Mueller said clearly “We concluded that we would not reach a determination, one way or the other, about whether the president committed a crime.”

How do you square those two statements?

 
Twissel
 
Avatar
 
 
Twissel
Total Posts:  2760
Joined  19-01-2015
 
 
 
29 May 2019 11:40
 
DEGENERATEON - 29 May 2019 11:35 AM

From the Mueller press conference:

Mueller said clearly “We could not clear the President of wrongdoing.  If we could, we would have said so.”
Mueller said clearly “We concluded that we would not reach a determination, one way or the other, about whether the president committed a crime.”

How do you square those two statements?

I don’t know.
I guess the loophole is “we would not reach a determination”, since that would be up to a judge, not a prosecutor.
Mueller needs to be asked the question: “if there wasn’t the OLC decision, would you have charged Trump with a crime?”

 

 
 
DEGENERATEON
 
Avatar
 
 
DEGENERATEON
Total Posts:  199
Joined  14-09-2017
 
 
 
29 May 2019 11:52
 
Twissel - 29 May 2019 11:40 AM
DEGENERATEON - 29 May 2019 11:35 AM

From the Mueller press conference:

Mueller said clearly “We could not clear the President of wrongdoing.  If we could, we would have said so.”
Mueller said clearly “We concluded that we would not reach a determination, one way or the other, about whether the president committed a crime.”

How do you square those two statements?

I don’t know.
I guess the loophole is “we would not reach a determination”, since that would be up to a judge, not a prosecutor.
Mueller needs to be asked the question: “if there wasn’t the OLC decision, would you have charged Trump with a crime?”

He’ll never answer that question - but I think the answer is something like “I didn’t have to make that difficult decision because we followed the OLC interpretation.  I just presented evidence.”

Or in other words “we didn’t dig too deep into the legal opinions because they were difficult and it wouldn’t have made a difference - we had no intent to charge or exonerate”

[ Edited: 29 May 2019 12:03 by DEGENERATEON]
 
John V. Linton
 
Avatar
 
 
John V. Linton
Total Posts:  92
Joined  13-02-2017
 
 
 
29 May 2019 14:10
 

Old Time Theist: Sir, you are being either intentionally or else (to be polite) unwittingly facile here.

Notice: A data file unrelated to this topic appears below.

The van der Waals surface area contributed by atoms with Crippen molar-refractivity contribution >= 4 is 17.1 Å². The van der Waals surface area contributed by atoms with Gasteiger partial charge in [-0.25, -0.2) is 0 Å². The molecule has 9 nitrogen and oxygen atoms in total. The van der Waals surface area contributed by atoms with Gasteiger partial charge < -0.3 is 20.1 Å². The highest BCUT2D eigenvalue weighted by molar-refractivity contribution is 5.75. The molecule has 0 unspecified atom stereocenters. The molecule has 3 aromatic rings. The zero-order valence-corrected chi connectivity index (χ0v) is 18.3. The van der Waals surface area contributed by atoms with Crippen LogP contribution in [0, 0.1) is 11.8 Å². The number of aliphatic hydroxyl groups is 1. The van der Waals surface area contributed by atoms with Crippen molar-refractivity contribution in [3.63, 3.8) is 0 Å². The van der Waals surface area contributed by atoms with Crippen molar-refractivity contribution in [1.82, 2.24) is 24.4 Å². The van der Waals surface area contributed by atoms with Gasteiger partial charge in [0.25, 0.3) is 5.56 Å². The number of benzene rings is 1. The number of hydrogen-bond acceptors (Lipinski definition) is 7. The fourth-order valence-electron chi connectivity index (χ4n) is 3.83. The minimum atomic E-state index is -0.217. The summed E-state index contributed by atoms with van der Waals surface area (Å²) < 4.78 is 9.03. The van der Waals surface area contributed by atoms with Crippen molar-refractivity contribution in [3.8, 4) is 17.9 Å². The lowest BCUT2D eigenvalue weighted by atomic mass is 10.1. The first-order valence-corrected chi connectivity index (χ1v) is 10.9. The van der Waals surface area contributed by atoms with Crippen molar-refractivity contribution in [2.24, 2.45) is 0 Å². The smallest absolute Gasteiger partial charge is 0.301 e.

I shall take your Steele points precisely first, (returning later to address the Australia question, which will involve more depth in another post):

“The origins of the Steele Dossier, as you must know, is a REPUBLICAN candidate asking for opposition research on Trump. When Trump was destined became the nominees, the Clinton campaign continued to finance said research.  This is normal and every major campaign does it, on either side of the spectrum.”

a) Opposition research is normal; but b) opposition research handed over to the FBI to spy on one’s opponent is NOT normal.  Your first sentence is irrelevant insofar as the Republicans picked up Steele, then put it down, and were not the ones who HANDED IT OFF TO THE FBI TO SPY ON THEIR OPPONENT.

Please don’t conflate the normalcy of opposition research with coordinating with high intel to spy.  (We had better pray that never becomes “normal”.)

Here you attack a straw man:

“the quality and accuracy of Opposition Research is determined by the investigators, not by who pays them: unless you want to make the claim that all private investigations are biased because people with an agenda pay for them, calling the Steele Dossier(s) fabrications requires more than just pointing to funding by HRC.”

I never claimed the veracity of the dossier is shoddy because HRC funded it.  For that, we have the words of Comey himself (“salacious, unverified”) and the repeated words of Mueller “unverified”.

I have never claimed that all private investigations are without merit because partisans fund them; indeed on a larger scale I am making precisely the opposite argument for why Trump/Barr should look into the origins of all this: Because in a democratic republic we have an interest in whether spying against an opposing political campaign was legitimate (it does not appear to have been).  This question is meritorious even if Trump also stands to gain from there being found to be corruption.

You obfuscate here: “You are claiming that the Steele Dossier was used corruptly - but it isn’t the FBI that makes the decisions for FISA warrants, it’s judges. And we know from transcripts published by Nunes that the Judges were aware that the Steele research was funded by the Clinton campaign.  Are you saying that all the judges involved were corrupt?”

Why wasn’t the DNC/HRC funding stated in the warrant application itself—rather than a general footnote on page 15 mentioning a political enemy might have paid for it?